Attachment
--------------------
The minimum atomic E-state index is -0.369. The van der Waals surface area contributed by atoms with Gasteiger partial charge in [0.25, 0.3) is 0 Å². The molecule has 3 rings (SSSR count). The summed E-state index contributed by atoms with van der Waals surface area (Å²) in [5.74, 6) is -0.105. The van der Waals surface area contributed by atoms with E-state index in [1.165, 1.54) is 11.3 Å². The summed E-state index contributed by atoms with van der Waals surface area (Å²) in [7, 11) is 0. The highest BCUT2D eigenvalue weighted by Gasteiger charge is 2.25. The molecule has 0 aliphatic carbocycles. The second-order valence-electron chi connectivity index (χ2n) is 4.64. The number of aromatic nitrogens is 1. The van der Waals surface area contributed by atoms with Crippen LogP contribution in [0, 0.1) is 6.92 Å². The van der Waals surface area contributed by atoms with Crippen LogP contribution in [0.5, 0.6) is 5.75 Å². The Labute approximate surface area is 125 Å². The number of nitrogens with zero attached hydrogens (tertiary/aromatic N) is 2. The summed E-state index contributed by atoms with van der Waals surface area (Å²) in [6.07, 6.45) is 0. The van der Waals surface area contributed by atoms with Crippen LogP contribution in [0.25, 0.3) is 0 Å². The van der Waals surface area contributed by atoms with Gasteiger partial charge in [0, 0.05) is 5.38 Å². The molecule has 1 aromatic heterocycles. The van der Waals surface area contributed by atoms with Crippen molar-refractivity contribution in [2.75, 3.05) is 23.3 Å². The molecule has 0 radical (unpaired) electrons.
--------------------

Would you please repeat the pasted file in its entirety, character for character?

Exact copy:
The minimum atomic E-state index is -0.369. The van der Waals surface area contributed by atoms with Gasteiger partial charge in [0.25, 0.3) is 0 Å². The molecule has 3 rings (SSSR count). The summed E-state index contributed by atoms with van der Waals surface area (Å²) in [5.74, 6) is -0.105. The van der Waals surface area contributed by atoms with E-state index in [1.165, 1.54) is 11.3 Å². The summed E-state index contributed by atoms with van der Waals surface area (Å²) in [7, 11) is 0. The highest BCUT2D eigenvalue weighted by Gasteiger charge is 2.25. The molecule has 0 aliphatic carbocycles. The second-order valence-electron chi connectivity index (χ2n) is 4.64. The number of aromatic nitrogens is 1. The van der Waals surface area contributed by atoms with Crippen LogP contribution in [0, 0.1) is 6.92 Å². The van der Waals surface area contributed by atoms with Crippen LogP contribution in [0.5, 0.6) is 5.75 Å². The Labute approximate surface area is 125 Å². The number of nitrogens with zero attached hydrogens (tertiary/aromatic N) is 2. The summed E-state index contributed by atoms with van der Waals surface area (Å²) in [6.07, 6.45) is 0. The van der Waals surface area contributed by atoms with Crippen LogP contribution in [0.25, 0.3) is 0 Å². The van der Waals surface area contributed by atoms with Gasteiger partial charge in [0, 0.05) is 5.38 Å². The molecule has 1 aromatic heterocycles. The van der Waals surface area contributed by atoms with Crippen molar-refractivity contribution in [2.75, 3.05) is 23.3 Å². The molecule has 0 radical (unpaired) electrons.